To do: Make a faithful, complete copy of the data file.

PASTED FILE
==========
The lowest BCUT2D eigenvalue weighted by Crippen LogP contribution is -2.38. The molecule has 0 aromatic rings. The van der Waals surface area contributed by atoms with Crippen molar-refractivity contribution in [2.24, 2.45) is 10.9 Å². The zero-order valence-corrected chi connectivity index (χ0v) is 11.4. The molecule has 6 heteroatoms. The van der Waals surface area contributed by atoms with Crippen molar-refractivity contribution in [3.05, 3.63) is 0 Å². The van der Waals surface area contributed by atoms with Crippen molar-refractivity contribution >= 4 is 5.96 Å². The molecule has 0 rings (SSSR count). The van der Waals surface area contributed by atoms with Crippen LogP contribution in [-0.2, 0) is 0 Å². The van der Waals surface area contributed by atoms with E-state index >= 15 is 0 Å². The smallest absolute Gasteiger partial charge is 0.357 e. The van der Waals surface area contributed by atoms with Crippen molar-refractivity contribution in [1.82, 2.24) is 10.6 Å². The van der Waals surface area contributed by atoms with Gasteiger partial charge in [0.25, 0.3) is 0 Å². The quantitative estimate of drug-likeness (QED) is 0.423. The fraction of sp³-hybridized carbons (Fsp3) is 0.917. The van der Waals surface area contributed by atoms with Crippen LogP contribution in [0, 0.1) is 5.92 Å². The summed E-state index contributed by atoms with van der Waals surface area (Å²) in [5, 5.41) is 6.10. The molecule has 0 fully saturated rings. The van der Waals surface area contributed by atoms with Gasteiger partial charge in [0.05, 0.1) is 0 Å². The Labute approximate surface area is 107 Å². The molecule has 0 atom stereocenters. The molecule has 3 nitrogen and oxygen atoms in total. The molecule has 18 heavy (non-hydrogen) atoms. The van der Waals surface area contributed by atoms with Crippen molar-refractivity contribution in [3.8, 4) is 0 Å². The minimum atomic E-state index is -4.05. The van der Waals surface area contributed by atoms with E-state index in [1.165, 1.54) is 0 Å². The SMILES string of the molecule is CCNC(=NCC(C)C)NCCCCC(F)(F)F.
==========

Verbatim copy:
The lowest BCUT2D eigenvalue weighted by Crippen LogP contribution is -2.38. The molecule has 0 aromatic rings. The van der Waals surface area contributed by atoms with Crippen molar-refractivity contribution in [2.24, 2.45) is 10.9 Å². The zero-order valence-corrected chi connectivity index (χ0v) is 11.4. The molecule has 6 heteroatoms. The van der Waals surface area contributed by atoms with Crippen molar-refractivity contribution in [3.05, 3.63) is 0 Å². The van der Waals surface area contributed by atoms with Crippen molar-refractivity contribution >= 4 is 5.96 Å². The molecule has 0 rings (SSSR count). The van der Waals surface area contributed by atoms with Crippen LogP contribution in [-0.2, 0) is 0 Å². The van der Waals surface area contributed by atoms with E-state index >= 15 is 0 Å². The smallest absolute Gasteiger partial charge is 0.357 e. The van der Waals surface area contributed by atoms with Crippen molar-refractivity contribution in [1.82, 2.24) is 10.6 Å². The van der Waals surface area contributed by atoms with Gasteiger partial charge in [0.25, 0.3) is 0 Å². The quantitative estimate of drug-likeness (QED) is 0.423. The fraction of sp³-hybridized carbons (Fsp3) is 0.917. The van der Waals surface area contributed by atoms with Crippen LogP contribution in [0, 0.1) is 5.92 Å². The summed E-state index contributed by atoms with van der Waals surface area (Å²) in [5, 5.41) is 6.10. The molecule has 0 fully saturated rings. The van der Waals surface area contributed by atoms with Gasteiger partial charge in [0.05, 0.1) is 0 Å². The Labute approximate surface area is 107 Å². The molecule has 0 atom stereocenters. The molecule has 3 nitrogen and oxygen atoms in total. The molecule has 18 heavy (non-hydrogen) atoms. The van der Waals surface area contributed by atoms with Crippen molar-refractivity contribution in [3.8, 4) is 0 Å². The minimum atomic E-state index is -4.05. The van der Waals surface area contributed by atoms with E-state index in [1.165, 1.54) is 0 Å². The SMILES string of the molecule is CCNC(=NCC(C)C)NCCCCC(F)(F)F.